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In her inaugural lecture as chair of the RSA, Vikki Heywood has called on the arts to take on a deeper, broader, more ambitious engagement with society.

Challenging artists to become more engaged, she said that “instead of trying to persuade the government and the public to protect spending on the Arts, we should be examining how arts and heritage organisations can enable places not only to survive but to prosper in these difficult times”.

For arts organisations to make this offer and make it credibly she said they will need to examine their own ways of working. “They will in essence need to see themselves as commissioned by the places, in which they are based, or the communities they serve, a concept which, if taken seriously, is complex and challenging.”

She called on artists to provide vital input into local leadership and act as catalysts for new ways of thinking to benefit society. This will require developing a much better understanding of their locality, its people, its needs, its culture and its challenges.

She said, “as artists, if we are to be valued, we need to shed considerably more daylight on the role we play. And I would suggest that we are as much to blame as anyone for the fact that we’re not ‘seen’.”

“We are not on the boards of businesses, retail, or banks, we are not governors of schools, sitting on planning committees, local enterprise partnerships, regional planning committees, ‘we’ don’t stand as councillors, ‘we’ don’t stands as MPs, ‘we’ don’t become the Secretary of State for the Arts.”

Setting out her vision for the future of the arts in Britain, Vikki warned that currently there is absolutely no joined up thinking on a policy for the Arts as an industry or as a function fundamental to the cultural identity and a prosperous future for the UK.

Never before has so much attention been needed to articulate our true value, she said. Highlighting the requirement for a new language she argued that “claims made by arts organisations that they are catalysts for the development of our cultural identity are hollow unless they are manifested in genuine commitment for self-examination, financial prioritisation and heart felt rhetorical reorientation”.

Laying down a challenge to the industry she said, “Arts practice has changed – it can change again. It’s now time for a shift that is fundamental to the arts and its relationship to society”. As examples she called for the introduction of:

  • Further development in placed based commissioning - with artists acting as ‘place cataylsts’.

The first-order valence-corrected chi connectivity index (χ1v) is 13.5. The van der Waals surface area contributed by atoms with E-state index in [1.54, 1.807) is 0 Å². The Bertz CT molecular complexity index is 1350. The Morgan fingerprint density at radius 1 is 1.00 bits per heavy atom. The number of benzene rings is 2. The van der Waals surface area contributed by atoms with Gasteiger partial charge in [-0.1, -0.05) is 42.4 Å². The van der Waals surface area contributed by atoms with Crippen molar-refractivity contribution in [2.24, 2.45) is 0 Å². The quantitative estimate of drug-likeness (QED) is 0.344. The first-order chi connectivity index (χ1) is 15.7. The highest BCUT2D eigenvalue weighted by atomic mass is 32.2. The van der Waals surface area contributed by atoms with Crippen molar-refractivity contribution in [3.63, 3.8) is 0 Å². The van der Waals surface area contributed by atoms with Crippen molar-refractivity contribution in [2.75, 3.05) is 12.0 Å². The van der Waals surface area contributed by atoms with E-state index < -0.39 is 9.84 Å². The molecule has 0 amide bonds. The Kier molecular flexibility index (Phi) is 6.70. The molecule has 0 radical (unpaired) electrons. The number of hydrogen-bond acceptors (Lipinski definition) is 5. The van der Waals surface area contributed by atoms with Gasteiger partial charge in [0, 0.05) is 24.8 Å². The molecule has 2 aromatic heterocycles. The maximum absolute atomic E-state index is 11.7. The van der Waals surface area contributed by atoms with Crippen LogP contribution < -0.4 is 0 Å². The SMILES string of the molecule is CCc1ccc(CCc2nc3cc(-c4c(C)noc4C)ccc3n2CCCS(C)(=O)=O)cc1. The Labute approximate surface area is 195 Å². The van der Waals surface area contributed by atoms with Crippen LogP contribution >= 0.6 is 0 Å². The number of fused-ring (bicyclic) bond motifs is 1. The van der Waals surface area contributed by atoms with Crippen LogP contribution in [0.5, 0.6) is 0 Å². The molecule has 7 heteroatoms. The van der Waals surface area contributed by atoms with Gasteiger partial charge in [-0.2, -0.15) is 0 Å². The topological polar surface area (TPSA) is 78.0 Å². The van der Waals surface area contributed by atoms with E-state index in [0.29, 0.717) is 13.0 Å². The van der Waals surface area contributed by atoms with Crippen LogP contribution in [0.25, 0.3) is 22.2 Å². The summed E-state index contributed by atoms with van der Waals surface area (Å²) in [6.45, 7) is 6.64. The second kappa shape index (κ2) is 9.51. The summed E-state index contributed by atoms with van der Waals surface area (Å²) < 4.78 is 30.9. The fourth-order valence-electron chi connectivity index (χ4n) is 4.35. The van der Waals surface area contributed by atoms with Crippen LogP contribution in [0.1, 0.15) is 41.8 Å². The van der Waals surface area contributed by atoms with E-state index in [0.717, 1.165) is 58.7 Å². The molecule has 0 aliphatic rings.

• A GCSE in the Arts in order to develop young people’s cultural knowledge and practice across at least two art forms. It takes Michael Gove’s passion for ‘cultural literacy’ as necessary but not sufficient to develop young people’s cultural identities and capacities to the full.

  • Artists on boards of businesses, retail companies and banks, artists on planning committees, health boards and prisons

Notes to editors

  1. For more information contact RSA Head of Media Luke Robinson on 020 7451 6893 or

    07799 737 970 or

  2. Vikki was speaking to an audience in the Great Room of the RSA, 8 John Adam Street, London, WC2N 6EZ.

  3. Vikki Heywood was appointed as RSA Chair at the AGM in October 2012 having been an RSA Fellow for almost ten years. Previously, she was the Executive Director of the Royal Shakespeare Company (RSC), a position from which she stepped down last year. Since leaving the RSC she has also taken on the chairmanship of Mountview Drama Academy and of the First World War Centenary Cultural Programme Board. Prior to her appointment at the RSC, Vikki was Joint Chief Executive of the Royal Court Theatre, the country's foremost theatre for the development of new writing. At both the RSC and the Royal Court she was responsible for their two multiple million pound capital projects which transformed two iconic theatre buildings in London and Stratford Upon Avon. She has been a board member of the Society of London Theatre, The London 2012 Cultural Olympiad and the Coventry and Warwickshire Local Enterprise Partnership and is a member of Warwick University Council. She was awarded an honorary doctorate from the University of Birmingham, becoming a Doctor of Letters in December 2009 and was awarded a CBE in the Queen’s Birthday Honours in 2012 for services to theatre.


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